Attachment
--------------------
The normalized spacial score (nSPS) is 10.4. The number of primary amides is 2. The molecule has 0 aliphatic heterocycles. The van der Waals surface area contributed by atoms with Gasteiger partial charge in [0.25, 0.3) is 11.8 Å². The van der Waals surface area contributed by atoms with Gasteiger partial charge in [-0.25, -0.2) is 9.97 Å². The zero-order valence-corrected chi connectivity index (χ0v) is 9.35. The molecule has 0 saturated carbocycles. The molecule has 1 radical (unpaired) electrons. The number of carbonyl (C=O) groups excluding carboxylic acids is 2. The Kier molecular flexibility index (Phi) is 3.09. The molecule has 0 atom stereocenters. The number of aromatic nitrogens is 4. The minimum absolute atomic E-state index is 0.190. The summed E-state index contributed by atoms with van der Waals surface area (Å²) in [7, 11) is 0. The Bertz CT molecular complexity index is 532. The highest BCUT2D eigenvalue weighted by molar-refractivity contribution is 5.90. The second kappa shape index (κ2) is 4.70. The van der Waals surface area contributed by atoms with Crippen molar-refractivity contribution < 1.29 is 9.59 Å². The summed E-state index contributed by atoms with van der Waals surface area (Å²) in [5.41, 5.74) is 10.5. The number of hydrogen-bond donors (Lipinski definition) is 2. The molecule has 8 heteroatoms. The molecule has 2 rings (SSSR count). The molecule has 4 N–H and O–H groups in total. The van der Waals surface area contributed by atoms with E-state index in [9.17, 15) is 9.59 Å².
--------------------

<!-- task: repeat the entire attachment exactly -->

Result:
The normalized spacial score (nSPS) is 10.4. The number of primary amides is 2. The molecule has 0 aliphatic heterocycles. The van der Waals surface area contributed by atoms with Gasteiger partial charge in [0.25, 0.3) is 11.8 Å². The van der Waals surface area contributed by atoms with Gasteiger partial charge in [-0.25, -0.2) is 9.97 Å². The zero-order valence-corrected chi connectivity index (χ0v) is 9.35. The molecule has 0 saturated carbocycles. The molecule has 1 radical (unpaired) electrons. The number of carbonyl (C=O) groups excluding carboxylic acids is 2. The Kier molecular flexibility index (Phi) is 3.09. The molecule has 0 atom stereocenters. The number of aromatic nitrogens is 4. The minimum absolute atomic E-state index is 0.190. The summed E-state index contributed by atoms with van der Waals surface area (Å²) in [7, 11) is 0. The Bertz CT molecular complexity index is 532. The highest BCUT2D eigenvalue weighted by molar-refractivity contribution is 5.90. The second kappa shape index (κ2) is 4.70. The van der Waals surface area contributed by atoms with Crippen molar-refractivity contribution < 1.29 is 9.59 Å². The summed E-state index contributed by atoms with van der Waals surface area (Å²) in [5.41, 5.74) is 10.5. The number of hydrogen-bond donors (Lipinski definition) is 2. The molecule has 8 heteroatoms. The molecule has 2 rings (SSSR count). The molecule has 4 N–H and O–H groups in total. The van der Waals surface area contributed by atoms with E-state index in [9.17, 15) is 9.59 Å².